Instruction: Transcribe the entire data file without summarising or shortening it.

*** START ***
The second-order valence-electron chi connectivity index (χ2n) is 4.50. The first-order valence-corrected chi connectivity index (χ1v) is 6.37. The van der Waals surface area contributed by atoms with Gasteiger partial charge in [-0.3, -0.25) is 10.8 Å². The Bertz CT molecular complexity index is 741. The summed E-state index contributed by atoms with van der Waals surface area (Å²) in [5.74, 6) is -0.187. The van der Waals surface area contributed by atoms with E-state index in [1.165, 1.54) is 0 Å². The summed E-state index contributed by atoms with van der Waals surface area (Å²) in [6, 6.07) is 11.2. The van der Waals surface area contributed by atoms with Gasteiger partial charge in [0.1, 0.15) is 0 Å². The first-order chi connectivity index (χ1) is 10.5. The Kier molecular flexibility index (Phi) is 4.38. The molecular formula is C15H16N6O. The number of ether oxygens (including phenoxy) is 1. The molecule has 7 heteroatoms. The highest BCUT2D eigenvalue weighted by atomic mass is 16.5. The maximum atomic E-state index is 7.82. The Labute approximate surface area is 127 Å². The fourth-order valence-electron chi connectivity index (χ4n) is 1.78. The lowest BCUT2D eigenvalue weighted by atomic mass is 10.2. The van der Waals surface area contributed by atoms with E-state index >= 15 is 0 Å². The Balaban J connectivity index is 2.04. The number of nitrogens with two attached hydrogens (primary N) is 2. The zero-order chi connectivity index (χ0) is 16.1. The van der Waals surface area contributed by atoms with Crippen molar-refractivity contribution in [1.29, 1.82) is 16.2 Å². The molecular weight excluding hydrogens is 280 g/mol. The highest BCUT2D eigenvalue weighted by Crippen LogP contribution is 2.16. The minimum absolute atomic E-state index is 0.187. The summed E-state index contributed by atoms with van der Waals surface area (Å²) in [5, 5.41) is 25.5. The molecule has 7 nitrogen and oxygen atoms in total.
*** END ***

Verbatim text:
The second-order valence-electron chi connectivity index (χ2n) is 4.50. The first-order valence-corrected chi connectivity index (χ1v) is 6.37. The van der Waals surface area contributed by atoms with Gasteiger partial charge in [-0.3, -0.25) is 10.8 Å². The Bertz CT molecular complexity index is 741. The summed E-state index contributed by atoms with van der Waals surface area (Å²) in [5.74, 6) is -0.187. The van der Waals surface area contributed by atoms with E-state index in [1.165, 1.54) is 0 Å². The summed E-state index contributed by atoms with van der Waals surface area (Å²) in [6, 6.07) is 11.2. The van der Waals surface area contributed by atoms with Gasteiger partial charge in [0.1, 0.15) is 0 Å². The first-order chi connectivity index (χ1) is 10.5. The Kier molecular flexibility index (Phi) is 4.38. The molecular formula is C15H16N6O. The number of ether oxygens (including phenoxy) is 1. The molecule has 7 heteroatoms. The highest BCUT2D eigenvalue weighted by atomic mass is 16.5. The maximum atomic E-state index is 7.82. The Labute approximate surface area is 127 Å². The fourth-order valence-electron chi connectivity index (χ4n) is 1.78. The lowest BCUT2D eigenvalue weighted by atomic mass is 10.2. The van der Waals surface area contributed by atoms with E-state index >= 15 is 0 Å². The Balaban J connectivity index is 2.04. The number of nitrogens with two attached hydrogens (primary N) is 2. The zero-order chi connectivity index (χ0) is 16.1. The van der Waals surface area contributed by atoms with Crippen molar-refractivity contribution in [1.29, 1.82) is 16.2 Å². The molecular weight excluding hydrogens is 280 g/mol. The highest BCUT2D eigenvalue weighted by Crippen LogP contribution is 2.16. The minimum absolute atomic E-state index is 0.187. The summed E-state index contributed by atoms with van der Waals surface area (Å²) in [5, 5.41) is 25.5. The molecule has 7 nitrogen and oxygen atoms in total.